Black Tank. The Black Water Tank is the holding tank in the bowels of a motorhome, 5er, or travel trailer (no pun intended) that stores human waste from the toilet.
Gray Tank. The Gray Water Tank is the holding tank in a motorhome, 5er, or travel trailer that stores waste water from the kitchen sink, the tub and/or shower, and the lavatory sink.
City Water. The water source to the RV when it is connected via a hose to a water spigot external to the motorhome (the usual situation when you are in a campground with electric and water hookups).
Shore Power. The electrical power source when an RV is connected via an electrical cable to a source of electrical power external to the motorhome (the usual situation when you are in a campground with electric and water hookups).
Generator Power. This term should be self explanatory—when the motorhome is getting electrical power from a generator (usually self-contained) rather than being plugged into an external utility power receptacle.
Battery Power. This term should also be self-explanatory. This is the usual state when you are not connected to an electrical source, but you using the lights or other 12-volt items in your RV. The radio and some smaller TVs can run directly off of 12 volts.
There are two separate sets of batteries in motorhomes—one or two for the engine, and two, three, or four batteries for the living spaces of the RV.
Chassis Battery. The chassis battery (sometimes referred to as the engine battery) is just like the one in your car or truck, that starts the engine and is charged from the alternator attached to the engine. Gasoline coaches usually have only one chassis battery, while most diesel coaches have two chassis batteries (needed to start the bigger, much higher-compression engines).
House Batteries. The house batteries are separate RV/Marine deep cycle batteries that are used to power the living spaces in your RV and are especially designed to handle the repeated cycles of deep discharges and then being recharged. The house batteries power all or most of the lights and 12-volt items in your RV, such as ceiling fans, radios, and small TVs, and, yes, even the furnace (which can quickly draw down your batteries).
The house batteries are charged from the engine’s alternator while it is running and charged from your converter when you are connected to an electrical power source.
Converter. A converter is an electronic device that converts 120 volt AC (alternating current) electricity (from the RV shore power cable) to 12 volt DC (direct current) power for powering the 12 volt lights and other small items in your RV, while at the same time charging up the house batteries. Most converters also include a battery charger, so that your house batteries are being charged while you are plugged into electrical power or when you are running your generator.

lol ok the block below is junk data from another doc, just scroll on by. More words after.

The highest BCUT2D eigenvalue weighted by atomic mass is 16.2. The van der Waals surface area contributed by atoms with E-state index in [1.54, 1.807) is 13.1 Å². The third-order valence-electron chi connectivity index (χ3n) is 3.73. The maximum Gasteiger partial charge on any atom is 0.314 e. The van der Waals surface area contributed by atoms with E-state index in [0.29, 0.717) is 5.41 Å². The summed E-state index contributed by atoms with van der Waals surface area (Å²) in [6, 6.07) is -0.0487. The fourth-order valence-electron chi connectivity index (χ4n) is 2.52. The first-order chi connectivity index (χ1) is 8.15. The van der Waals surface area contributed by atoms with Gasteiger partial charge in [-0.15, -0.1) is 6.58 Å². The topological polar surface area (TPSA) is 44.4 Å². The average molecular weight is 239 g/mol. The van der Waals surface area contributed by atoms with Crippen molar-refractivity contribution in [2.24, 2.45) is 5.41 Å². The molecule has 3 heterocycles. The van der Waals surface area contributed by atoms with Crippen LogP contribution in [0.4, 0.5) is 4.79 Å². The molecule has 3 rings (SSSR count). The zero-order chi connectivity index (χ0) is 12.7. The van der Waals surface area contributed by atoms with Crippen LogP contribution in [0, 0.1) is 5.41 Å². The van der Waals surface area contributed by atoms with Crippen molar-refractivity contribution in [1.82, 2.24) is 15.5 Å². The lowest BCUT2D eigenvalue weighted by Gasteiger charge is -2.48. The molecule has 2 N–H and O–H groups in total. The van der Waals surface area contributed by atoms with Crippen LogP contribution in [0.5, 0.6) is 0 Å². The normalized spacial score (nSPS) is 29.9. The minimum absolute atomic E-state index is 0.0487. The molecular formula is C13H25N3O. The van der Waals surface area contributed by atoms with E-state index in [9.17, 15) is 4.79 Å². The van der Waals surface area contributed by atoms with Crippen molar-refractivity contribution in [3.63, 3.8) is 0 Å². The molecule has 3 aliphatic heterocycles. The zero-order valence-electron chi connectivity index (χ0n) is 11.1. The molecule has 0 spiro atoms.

Inverter. An inverter is an electronic device that takes 12 volt DC from your house batteries and converts it to 120 volts AC to run most of your appliances and electronic items. An inverter allows you to use your regular electrical appliances even when you are not connected to an electrical power source. Some RVs can be fitted with a small inverter to power the front TV, the VCR, and even a satellite receiver. Larger inverters can be used to power the microwave, a curling iron, and other high wattage devices.
Except on the more expensive coaches, an inverter is an optional, extra charge item. But please be aware that you need at least four house batteries to run the larger inverters for the microwave.
Generator. Most of you already know what a generator is—an internal combustion engine connected to a device (a generator) that produces 120 volt alternating current electricity (the same type of electricity that you have at home). Generators are powered by gasoline engines, LP (propane) engines, or diesel engines. Generators can be built into a motorhome, as most are, or they can be free-standing units used by many trailer or 5th wheel owners. Generators come in many different sizes and are rated by the amount of power that they can produce.
Most generators only produce 120 volt AC power, but some of the larger units can produce both 120 volt and 240 volt AC power.
On most coaches, generators are an optional, extra cost item.
Transfer Switch. A transfer switch is now standard on all newer motorhomes, but is not always found on older motorhomes. A transfer switch is connected to both the shore power cable and to the generator and is used to ensure that only one source of AC power is feeding your coach. (Dire consequences can happen if your shore power and generator connections ever get together at the same time.)
A transfer switch allows you to use either source of electrical power without doing anything to change from one to the other. On older coaches without a transfer switch, you had to go outside and plug your shore power cable into the generator to get generator power into the coach.
[Enough talk about electrical terms for now. Solar power, inverters, charge controllers, and battery charging can easily consume an entire seminar.]
I have tried to only acquaint you with the terms that are most commonly used.
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